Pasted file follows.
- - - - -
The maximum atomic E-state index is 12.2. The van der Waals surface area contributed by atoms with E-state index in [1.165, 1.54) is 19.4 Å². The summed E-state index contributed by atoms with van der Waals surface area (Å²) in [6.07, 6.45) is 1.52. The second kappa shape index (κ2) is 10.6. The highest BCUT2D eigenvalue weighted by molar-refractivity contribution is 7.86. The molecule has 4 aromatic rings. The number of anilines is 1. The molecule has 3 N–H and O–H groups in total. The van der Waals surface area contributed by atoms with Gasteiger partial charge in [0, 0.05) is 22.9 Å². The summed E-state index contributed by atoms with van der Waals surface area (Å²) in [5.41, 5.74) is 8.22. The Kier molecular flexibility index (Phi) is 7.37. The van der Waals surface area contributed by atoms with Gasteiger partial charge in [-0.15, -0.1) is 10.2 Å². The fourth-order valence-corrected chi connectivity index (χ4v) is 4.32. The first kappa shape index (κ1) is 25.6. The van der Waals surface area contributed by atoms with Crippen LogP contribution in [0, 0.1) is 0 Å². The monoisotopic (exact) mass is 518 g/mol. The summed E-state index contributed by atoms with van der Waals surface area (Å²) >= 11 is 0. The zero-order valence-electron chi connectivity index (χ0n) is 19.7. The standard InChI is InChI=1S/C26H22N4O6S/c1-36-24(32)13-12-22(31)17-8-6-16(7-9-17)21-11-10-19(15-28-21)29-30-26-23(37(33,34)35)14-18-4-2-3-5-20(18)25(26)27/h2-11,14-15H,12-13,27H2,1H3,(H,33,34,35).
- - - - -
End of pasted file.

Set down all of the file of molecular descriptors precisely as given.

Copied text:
The maximum atomic E-state index is 12.2. The van der Waals surface area contributed by atoms with E-state index in [1.165, 1.54) is 19.4 Å². The summed E-state index contributed by atoms with van der Waals surface area (Å²) in [6.07, 6.45) is 1.52. The second kappa shape index (κ2) is 10.6. The highest BCUT2D eigenvalue weighted by molar-refractivity contribution is 7.86. The molecule has 4 aromatic rings. The number of anilines is 1. The molecule has 3 N–H and O–H groups in total. The van der Waals surface area contributed by atoms with Gasteiger partial charge in [0, 0.05) is 22.9 Å². The summed E-state index contributed by atoms with van der Waals surface area (Å²) in [5.41, 5.74) is 8.22. The Kier molecular flexibility index (Phi) is 7.37. The van der Waals surface area contributed by atoms with Gasteiger partial charge in [-0.15, -0.1) is 10.2 Å². The fourth-order valence-corrected chi connectivity index (χ4v) is 4.32. The first kappa shape index (κ1) is 25.6. The van der Waals surface area contributed by atoms with Crippen LogP contribution in [0, 0.1) is 0 Å². The monoisotopic (exact) mass is 518 g/mol. The summed E-state index contributed by atoms with van der Waals surface area (Å²) >= 11 is 0. The zero-order valence-electron chi connectivity index (χ0n) is 19.7. The standard InChI is InChI=1S/C26H22N4O6S/c1-36-24(32)13-12-22(31)17-8-6-16(7-9-17)21-11-10-19(15-28-21)29-30-26-23(37(33,34)35)14-18-4-2-3-5-20(18)25(26)27/h2-11,14-15H,12-13,27H2,1H3,(H,33,34,35).